Charleston SC Lifestyle: Gardens

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CHARLESTON'S GARDEN GLORY


Charleston gardens have been internationally-renowned since the 1700's, when the world discovered a thriving paradise in the area's rich soil, plentiful creeks and rivers, and sunny, sub-tropical climate. Famed 18th century European botanists Mark Catesby, Carolus Linnaeus and Andre Michaux were among those who came to the city to help plant the seeds of this country's blossoming natural identity, as the camellia, azalea, tea olive and crepe myrtle are some of the plants whose American roots can be traced directly to Charleston.

Exotic blooms and fragrant trees that lived in obscurity in remote areas of the world flourished with new-found fame in Charleston, most notably the flowering evergreen from China renamed Gardenia in 1754 for Charleston naturalist Alexander Garden, the Noisette Rose introduced from France by Charleston immigrant Philippe Noisette, and the unusual fire plant brought home by U.S. ambassador to Mexico and Charleston resident Joel Poinsett, for whom the new name Poinsettia has become an American classic.

Charleston was considered such a prosperous growing area that during colonial times, parts of downtown were planted in fruit orchards and rice fields, and although long replaced by houses and gardens, their legacy remains in downtown Orange Street, where a lush citrus grove once stood, as well as the historic West Point rice mill, part of today's city marina complex.

The oldest estate garden in the Western Hemisphere is just outside the city at famed Magnolia Plantation and Gardens along U.S. highway 61, where former rice fields were converted into a florid landscape of gardens, reflecting ponds and arched walking bridges that today offer the public some of the most dazzling hues of azaleas anywhere. Nearby Middleton Place is another historic plantation garden open for public viewing, featuring terraced grounds created in the 1740's to show off manicured flowering galleries.
Hampton Park, in the northwestern section of the city, is Charleston's largest, and encourages the eyes and feet to roam its acres of colorful trees and flowers. Initially a horse racing track in the 1790's, the park was an outdoor pen for Union prisoners during the Civil War and, in 1901, home to a World's Fair with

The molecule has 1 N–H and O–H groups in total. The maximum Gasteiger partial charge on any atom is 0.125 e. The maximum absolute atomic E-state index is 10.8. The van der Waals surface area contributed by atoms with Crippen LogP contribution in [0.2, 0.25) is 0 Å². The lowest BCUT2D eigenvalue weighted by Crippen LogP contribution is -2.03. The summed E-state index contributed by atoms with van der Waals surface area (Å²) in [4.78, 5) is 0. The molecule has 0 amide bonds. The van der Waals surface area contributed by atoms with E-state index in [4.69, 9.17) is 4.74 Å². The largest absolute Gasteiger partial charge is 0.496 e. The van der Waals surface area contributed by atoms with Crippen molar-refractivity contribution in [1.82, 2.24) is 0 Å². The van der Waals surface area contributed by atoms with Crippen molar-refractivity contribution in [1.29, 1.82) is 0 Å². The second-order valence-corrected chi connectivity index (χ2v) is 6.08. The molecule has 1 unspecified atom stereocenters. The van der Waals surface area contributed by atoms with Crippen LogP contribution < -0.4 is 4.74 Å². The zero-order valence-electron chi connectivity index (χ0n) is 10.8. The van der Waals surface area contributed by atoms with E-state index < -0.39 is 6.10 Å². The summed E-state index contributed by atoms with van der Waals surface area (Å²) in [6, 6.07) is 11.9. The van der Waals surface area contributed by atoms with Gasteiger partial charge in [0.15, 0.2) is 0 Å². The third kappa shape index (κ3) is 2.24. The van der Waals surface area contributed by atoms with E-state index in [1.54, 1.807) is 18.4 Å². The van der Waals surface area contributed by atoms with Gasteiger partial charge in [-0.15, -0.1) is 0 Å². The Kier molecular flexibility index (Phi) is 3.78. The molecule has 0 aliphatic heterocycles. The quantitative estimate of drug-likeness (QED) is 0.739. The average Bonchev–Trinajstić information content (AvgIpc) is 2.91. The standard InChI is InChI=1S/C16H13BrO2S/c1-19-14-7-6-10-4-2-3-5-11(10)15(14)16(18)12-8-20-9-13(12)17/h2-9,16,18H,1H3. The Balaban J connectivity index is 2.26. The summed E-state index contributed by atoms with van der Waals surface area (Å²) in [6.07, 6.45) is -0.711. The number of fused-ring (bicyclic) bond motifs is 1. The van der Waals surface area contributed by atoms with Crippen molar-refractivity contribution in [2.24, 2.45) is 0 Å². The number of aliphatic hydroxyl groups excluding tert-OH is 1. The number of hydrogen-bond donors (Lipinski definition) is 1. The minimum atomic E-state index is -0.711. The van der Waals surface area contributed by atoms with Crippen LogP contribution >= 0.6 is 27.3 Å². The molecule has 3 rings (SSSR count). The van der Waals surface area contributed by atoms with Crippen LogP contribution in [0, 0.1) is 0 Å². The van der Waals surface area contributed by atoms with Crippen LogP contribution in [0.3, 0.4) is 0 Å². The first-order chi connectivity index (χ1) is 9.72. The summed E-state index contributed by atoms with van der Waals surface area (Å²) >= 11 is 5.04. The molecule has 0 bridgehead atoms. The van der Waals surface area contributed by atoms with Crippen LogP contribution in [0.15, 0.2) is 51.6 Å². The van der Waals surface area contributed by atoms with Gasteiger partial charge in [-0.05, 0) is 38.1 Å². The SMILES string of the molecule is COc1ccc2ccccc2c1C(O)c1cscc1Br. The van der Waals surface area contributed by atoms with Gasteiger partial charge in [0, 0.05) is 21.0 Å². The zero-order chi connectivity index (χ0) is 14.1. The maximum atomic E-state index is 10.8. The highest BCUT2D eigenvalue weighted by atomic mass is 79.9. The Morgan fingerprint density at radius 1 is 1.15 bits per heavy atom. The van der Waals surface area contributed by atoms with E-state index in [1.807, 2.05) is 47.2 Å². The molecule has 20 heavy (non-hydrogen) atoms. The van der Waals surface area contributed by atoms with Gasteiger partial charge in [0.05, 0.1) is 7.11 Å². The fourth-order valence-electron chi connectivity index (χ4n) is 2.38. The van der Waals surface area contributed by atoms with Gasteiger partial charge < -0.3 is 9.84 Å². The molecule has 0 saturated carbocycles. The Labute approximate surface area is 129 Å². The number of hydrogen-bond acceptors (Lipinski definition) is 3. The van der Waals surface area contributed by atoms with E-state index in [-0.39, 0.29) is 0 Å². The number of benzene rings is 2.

an elaborate group of temporary white palaces known as "The Ivory City". The fair's sunken reflecting pond is all that remains of the construction, which has given way to spacious flower beds that include the Noisette Study Garden reserved for unusual species of roses.

The garden tour is a cherished tradition in downtown Charleston as well, as the stunning spectacle of Spring and Fall flowers was the city's greatest tourist attraction long before harbor cruises, beach vacations and ghost walks. For the past 61 years, the Historic Charleston Foundation as conducted its annual Festival of Houses and Gardens during the peak blooming season of March and April, offering guests the rare opportunity to wander the private residential interiors and gardens of more than one hundred distinctive and historic downtown homes. Native varieties flowering in Spring include dogwood, redbud, and fringe trees, as well as azalea, yellow jessamine, and bignonia. For 31 years, the Preservation Society of Charleston has held its annual Tour of Homes and Gardens during the Fall bloom, when tea olive, camellia, and gingko show their colors.

Any time of year along any Charleston street is a good vantage point for a colorful experience. House after house on each block throughout downtown residential neighborhoods seems to spill over with blooms and petals - on front lawns, in window boxes, behind wrought iron gates, along driveway borders and around courtyards and fountains. Summer blooms include magnolia, althea, and hydrangea, while Winter brings camellia, loquat, and daphne, and the price for lingering to enjoy them is no more than a casual stroll.
A number of public and private places around the old city have been planted specifically to encourage the pedestrian enjoyment of Charleston's garden tradition. Washington Square at Meeting and Broad Street is one of many lush green spaces in the midst of the city, and attracts artists throughout the year who favor its surrounding scene of bright colors and historic buildings. Colonial Lake between Rutledge and Ashley avenues was once a mill pond for rice and lumber mills many years ago, but today provides a haven for ducks, geese and pelicans who enjoy its perimeter of live oaks and oleanders. White Point Gardens and its approaches along East Battery and Murray Boulevard at the southern tip of the peninsula facing Charleston harbor served as gun batteries during the Civil War, but what is today collectively-known by local residents as "The Battery" offers perhaps the finest views on the Atlantic Coast, with rows of brimming azaleas and oleanders, as well as towering oak trees covered with Spanish moss. The Calhoun Mansion on Meeting Street and the Pineapple Gates house on Legare Street are among the many notable private homes that nonetheless welcome views from the sidewalk into highly-visible and incredibly-colorful fountain gardens.

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